Researchers from Johns Hopkins have established a link between body fat and exercise capacity in patients suffering from type II diabetes. Though the study’s recommendations for such patients are obvious, similar recommendations could easily be applied to non-diabetics.
Unfortunately, the study shows that people with a higher rate of body fat also tend to have less capacity for exercise. The study, published by the PLOS ONE journal in late March 2021, doesn’t specifically state cause-and-effect. It doesn’t discuss the topic of whether or not excess weight causes lower exercise capacity or vice-versa. But the recommendations at the end of the study are clear: diabetics should make an effort to exercise more in order to improve cardiac health.
Exercise Capacity Defined
For the purposes of this particular study, exercise capacity is defined as a combination of heart endurance, lung endurance, and general physical fitness. Possessing greater endurance and overall physical fitness allows one to exercise more frequently and for longer periods of time. The opposite is also true.
It would make sense that a higher volume of body fat would decrease someone’s overall physical fitness. How it affects heart and lung function is not quite clear from the study. Nonetheless, the data shows a clear link.
Furthermore, the three criteria featured in the study appear to be more important to exercise capacity then overall body weight, cholesterol levels, blood pressure, blood sugar levels, and other factors. For patients with type II diabetes, body fat and exercise capacity seem inexorably linked.
What the Study Found
Researchers analyzed data pertaining to some 1300 U.S. adults with type II diabetes. Each of the participants was assessed for the following:
- Blood sugar
- Heart rate and blood pressure
- Cholesterol levels
- Weight, muscle mass, and waist circumference.
The average body fat percentage for male participants was 35%. For women, it was 45%. With blood sugar levels at an acceptable range, researchers found that participants with higher rates of body fat showed reduced exercise capacity.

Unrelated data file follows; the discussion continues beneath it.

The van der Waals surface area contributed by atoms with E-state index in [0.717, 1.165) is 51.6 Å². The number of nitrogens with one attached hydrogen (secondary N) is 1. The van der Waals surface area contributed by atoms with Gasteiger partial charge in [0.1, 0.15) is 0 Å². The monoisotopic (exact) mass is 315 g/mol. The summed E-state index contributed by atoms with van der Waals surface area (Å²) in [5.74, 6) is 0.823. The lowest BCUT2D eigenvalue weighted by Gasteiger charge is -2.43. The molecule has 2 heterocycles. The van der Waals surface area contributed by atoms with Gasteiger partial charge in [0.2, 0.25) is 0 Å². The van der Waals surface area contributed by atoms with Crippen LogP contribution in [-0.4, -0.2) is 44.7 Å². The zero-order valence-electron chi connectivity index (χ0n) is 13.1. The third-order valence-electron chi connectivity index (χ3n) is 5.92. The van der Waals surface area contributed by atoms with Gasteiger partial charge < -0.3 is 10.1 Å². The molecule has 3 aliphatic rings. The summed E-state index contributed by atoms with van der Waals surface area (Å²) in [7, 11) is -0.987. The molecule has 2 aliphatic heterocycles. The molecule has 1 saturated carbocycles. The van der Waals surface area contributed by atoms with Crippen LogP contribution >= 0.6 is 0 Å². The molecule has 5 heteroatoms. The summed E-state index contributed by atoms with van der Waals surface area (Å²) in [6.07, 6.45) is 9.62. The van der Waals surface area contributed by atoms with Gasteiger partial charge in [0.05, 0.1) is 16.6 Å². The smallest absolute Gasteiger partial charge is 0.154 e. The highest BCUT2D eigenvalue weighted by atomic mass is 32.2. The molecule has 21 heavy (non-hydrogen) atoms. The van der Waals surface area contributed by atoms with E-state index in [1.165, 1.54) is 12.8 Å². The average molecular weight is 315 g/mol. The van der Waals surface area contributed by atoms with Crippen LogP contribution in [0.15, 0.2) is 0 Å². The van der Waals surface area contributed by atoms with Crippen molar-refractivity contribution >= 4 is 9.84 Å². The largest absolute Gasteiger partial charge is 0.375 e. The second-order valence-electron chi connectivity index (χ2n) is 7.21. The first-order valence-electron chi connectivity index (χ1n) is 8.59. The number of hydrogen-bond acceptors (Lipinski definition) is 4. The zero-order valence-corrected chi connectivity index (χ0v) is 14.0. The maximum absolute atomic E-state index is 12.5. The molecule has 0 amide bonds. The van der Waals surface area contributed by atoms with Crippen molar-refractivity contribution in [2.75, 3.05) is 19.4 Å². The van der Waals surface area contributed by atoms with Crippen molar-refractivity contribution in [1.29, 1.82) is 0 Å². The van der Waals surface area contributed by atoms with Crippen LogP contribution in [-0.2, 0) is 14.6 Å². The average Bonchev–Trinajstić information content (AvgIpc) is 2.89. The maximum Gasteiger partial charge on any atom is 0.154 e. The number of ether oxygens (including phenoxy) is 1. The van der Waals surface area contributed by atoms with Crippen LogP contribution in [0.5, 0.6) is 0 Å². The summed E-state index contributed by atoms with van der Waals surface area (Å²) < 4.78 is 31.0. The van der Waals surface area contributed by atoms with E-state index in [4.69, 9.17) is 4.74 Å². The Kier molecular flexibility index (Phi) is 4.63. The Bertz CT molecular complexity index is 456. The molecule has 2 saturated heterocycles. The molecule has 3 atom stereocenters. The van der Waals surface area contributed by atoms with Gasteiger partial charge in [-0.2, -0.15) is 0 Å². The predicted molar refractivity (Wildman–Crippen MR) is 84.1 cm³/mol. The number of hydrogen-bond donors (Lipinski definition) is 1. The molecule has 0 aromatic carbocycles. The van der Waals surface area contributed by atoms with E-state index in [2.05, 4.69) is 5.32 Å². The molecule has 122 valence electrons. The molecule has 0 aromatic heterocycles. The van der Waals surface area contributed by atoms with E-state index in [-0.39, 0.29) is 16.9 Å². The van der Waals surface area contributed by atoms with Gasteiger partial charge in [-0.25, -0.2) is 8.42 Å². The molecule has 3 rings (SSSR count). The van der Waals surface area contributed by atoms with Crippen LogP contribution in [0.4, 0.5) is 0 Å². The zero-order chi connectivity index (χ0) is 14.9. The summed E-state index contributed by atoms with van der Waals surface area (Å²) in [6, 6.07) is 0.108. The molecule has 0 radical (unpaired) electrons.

The results are fascinating when you consider all the potential effects of diabetes. It is also fascinating to learn that overall weight has less of an impact than body fat rate. You can weigh more with a toned and lean physique and still enjoy maximum exercise capacity as compared to weighing significantly less but with a higher rate of body fat.
Exercise Is the Solution
Medical science has known for quite some time that regular exercise is important for diabetics. Indeed, it is important for all of us. Yet the link between body fat and exercise capacity makes the need for regular exercise even more important.
Simply put, it gets tougher to exercise the more body fat one puts on. Not exercising can encourage extra body fat, especially when coupled with poor nutritional habits. So a person who doesn’t exercise or eat well can inadvertently begin a cycle that never ends.
The people at Salt Lake City’s Mcycle say that spinning class is an especially helpful exercise for individuals trying to reduce body fat. Indoor cycling is high-energy but low impact. When done in a studio environment, indoor cycling combines upper body movements as well, maximizing the benefits of each session.
Exercise really is the key. Even someone with a high body fat rate can begin exercising at a low level. As endurance increases, that person can exercise for longer periods of time and with greater effort. Over time, exercise capacity should increase while body fat rate decreases.
Whether you are diabetic or not, reducing body fat is a good thing. Regular exercise and a proper diet make it possible.